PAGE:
"It's a long process. It can range from a year and a half to well over a decade, sometimes. I have two projects I know I want to complete, but they may not come to fruition for ten years or longer. So, it's extremely important to pick the right projects before spending a big chunk of your life on them," Foldager says.
LIKE BEING IN A RELATIONSHIP
Which of the many aspects of your work are most exciting to you?
"Actually, the films that run smoothly are not the most exciting ones. It's certainly more challenging to confront problems, films with grit in the gears, and then try to make a difference. It may be that I need to come up with certain material things, or it's more of a psychological thing when people have a hard time working together and I have to try and bring them together," Foldager says.
Do you have a particular method for handling disagreements?
"No. On some films, something magical happens and everyone works well together. In other cases, just as inexplicably, there's bad chemistry from the outset. You have to be sensitive and set things straight, if possible. If you can't do that, if an employee is irredeemably on the wrong track, you have to let that person go. The sooner the better, preferably, or you could hurt the film."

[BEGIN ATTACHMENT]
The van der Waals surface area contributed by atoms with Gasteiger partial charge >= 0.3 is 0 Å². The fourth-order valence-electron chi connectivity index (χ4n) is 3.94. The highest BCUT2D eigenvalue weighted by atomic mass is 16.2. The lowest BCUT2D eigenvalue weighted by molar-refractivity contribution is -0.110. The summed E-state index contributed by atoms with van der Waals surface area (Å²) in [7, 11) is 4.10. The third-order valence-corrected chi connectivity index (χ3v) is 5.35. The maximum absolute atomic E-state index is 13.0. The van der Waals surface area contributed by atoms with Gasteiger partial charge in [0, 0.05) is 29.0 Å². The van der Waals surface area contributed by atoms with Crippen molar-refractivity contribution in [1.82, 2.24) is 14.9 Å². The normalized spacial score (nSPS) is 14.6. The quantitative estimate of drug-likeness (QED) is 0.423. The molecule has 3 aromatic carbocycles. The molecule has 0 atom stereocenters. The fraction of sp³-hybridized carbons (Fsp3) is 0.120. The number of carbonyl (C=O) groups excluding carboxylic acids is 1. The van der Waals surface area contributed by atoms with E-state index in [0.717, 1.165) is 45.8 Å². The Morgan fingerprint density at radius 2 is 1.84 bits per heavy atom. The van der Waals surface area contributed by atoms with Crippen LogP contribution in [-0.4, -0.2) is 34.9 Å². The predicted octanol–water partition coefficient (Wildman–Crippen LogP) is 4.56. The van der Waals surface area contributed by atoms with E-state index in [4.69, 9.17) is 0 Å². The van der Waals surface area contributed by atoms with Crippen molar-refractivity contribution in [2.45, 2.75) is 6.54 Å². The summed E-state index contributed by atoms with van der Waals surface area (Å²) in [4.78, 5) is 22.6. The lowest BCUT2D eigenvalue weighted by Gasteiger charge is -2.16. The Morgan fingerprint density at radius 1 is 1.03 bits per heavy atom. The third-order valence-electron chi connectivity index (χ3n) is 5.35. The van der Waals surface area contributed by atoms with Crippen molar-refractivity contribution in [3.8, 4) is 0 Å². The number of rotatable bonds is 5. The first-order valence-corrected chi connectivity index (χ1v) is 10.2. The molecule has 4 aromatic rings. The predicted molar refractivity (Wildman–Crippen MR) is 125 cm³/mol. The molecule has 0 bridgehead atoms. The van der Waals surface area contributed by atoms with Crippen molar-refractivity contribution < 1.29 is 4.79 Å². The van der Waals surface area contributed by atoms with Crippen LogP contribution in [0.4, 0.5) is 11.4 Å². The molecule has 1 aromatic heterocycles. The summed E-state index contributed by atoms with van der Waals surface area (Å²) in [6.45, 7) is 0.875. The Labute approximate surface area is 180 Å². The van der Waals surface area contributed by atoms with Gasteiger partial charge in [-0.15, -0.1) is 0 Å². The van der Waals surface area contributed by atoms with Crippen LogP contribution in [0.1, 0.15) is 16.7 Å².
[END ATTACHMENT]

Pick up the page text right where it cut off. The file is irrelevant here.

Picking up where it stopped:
"My closest collaborator is the director, of course, and the better I get to know him or her, the better my chances are of getting a sense of how he or she works with the different people on the crew.
"So it's a huge advantage to know the director really well. Then you have the best opportunity to find out whom he or she will be able to work with.
"Working with a director is a bit like being in a relationship. When you meet for the first time, you practically fall in love with all the energy and ideas you are both bursting with, and you really want to work together. Then, you get to know one another better, which of course means that you also discover one another's faults. At some point, you reach the stage where you start loving one another despite your flaws and shortcomings, and only then does the real collaboration begin. And hopefully, it will last for years and years to come".